How can we help children on the path to literacy? Early Childhood Today asked nationally renowned professor Catherine Snow of Harvard University to share her latest research and offer tips on how we can help children become language lovers.
EARLY CHILDHOOD TODAY: What do you believe children need to know in order to become good readers?

CATHERINE SNOW: The three crucial sets of skills good readers have are an understanding of the alphabetic principle, an awareness that reading is about meaning, and sufficient fluency in reading.

ECT: And what's the best way to help children gain these skills?

SNOW: Well some children arrive at school with many of these skills already. But those who don't, need to be taught about the relationship of letters, the fact that letters represent small sounds in words, and the relationship of specific letters to specific sounds. In many cases, we also need to help children understand that the reason they read is to uncover a message. Obviously, these skills don't have to be taught by drill. The most important thing is to provide children with a language-rich environment.

ECT: What can we do to make our classrooms language-rich environments?

SNOW: A language-rich environment is a place where everyday activities get talked about. Where teachers and caregivers ensure that children are involved in one-on-one conversations about things that are of interest to them. A language-rich environment is a place in which children have many opportunities to see how print is used for a variety of purposes. And it's a place where language and print are incorporated in playful ways into everyday activities.

ECT: What about the importance of asking children questions?

SNOW: The kinds of questions we ask make a big difference in terms of the language opportunities we offer children. For example, if you read a book and then ask children questions such as "What is this?" or "Where did he go?" you're asking for specific, closed answers. On the other hand, if you ask questions such as "What do you think is going to happen next?" or "What do you like best about the book?" then you're asking for what we term non-immediate talk inspired, but not totally determined, by the book. In the context of daily life, questions that ask children how or why clearly help them think about using language in ways they never would if they're asked only questions that require predetermined answers.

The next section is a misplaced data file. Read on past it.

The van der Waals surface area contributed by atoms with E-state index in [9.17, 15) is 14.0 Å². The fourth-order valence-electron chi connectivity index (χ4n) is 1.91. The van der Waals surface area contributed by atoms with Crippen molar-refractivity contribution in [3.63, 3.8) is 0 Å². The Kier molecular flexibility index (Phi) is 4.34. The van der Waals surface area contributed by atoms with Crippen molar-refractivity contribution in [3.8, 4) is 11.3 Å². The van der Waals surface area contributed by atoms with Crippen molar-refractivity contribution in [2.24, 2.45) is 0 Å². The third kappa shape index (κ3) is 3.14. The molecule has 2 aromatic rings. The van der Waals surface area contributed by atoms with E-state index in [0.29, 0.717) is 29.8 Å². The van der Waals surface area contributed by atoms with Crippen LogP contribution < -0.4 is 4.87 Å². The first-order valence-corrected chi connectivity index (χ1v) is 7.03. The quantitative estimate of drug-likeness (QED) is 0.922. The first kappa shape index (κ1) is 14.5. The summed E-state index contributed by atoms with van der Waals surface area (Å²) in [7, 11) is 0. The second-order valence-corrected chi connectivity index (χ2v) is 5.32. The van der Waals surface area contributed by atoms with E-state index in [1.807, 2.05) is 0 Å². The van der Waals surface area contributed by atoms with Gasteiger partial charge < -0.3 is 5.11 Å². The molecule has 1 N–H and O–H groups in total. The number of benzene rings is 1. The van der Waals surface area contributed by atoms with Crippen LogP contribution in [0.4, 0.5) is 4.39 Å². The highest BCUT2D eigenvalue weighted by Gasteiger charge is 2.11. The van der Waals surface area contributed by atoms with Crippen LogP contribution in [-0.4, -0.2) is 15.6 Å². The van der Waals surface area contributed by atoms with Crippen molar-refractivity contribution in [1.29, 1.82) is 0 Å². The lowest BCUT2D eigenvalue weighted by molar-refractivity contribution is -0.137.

ECT: Beyond creating the right environment and asking the right kinds of questions, what is our role as teachers in helping children develop language?

SNOW: First of all, notice and be a part of what is going on in the classroom. For instance, rather than viewing dramatic play as a time for children to be on their own, recognize that it offers tremendous opportunity for children to develop language skills. Introduce literacy props that build on children's simple scripts, such as menus, tickets, newspapers, magazines, and other items. Things that are related to the theme of their play inspire children to express themselves and, at the same time, expand their awareness of literacy. Good literacy props help children talk and play in more productive and elaborate ways.

ECT: What are specific things we can do to help children make connections between language and print and start identifying letters and words?

SNOW: By pointing out printed words in a child's environment, you give children opportunities to recognize those words. Of course, it isn't reasonable to expect that very young children are going to learn them. It will take a lot of repetition. But there's nothing wrong with using print as part of what you're talking about together.

ECT: Is there a specific order we should follow?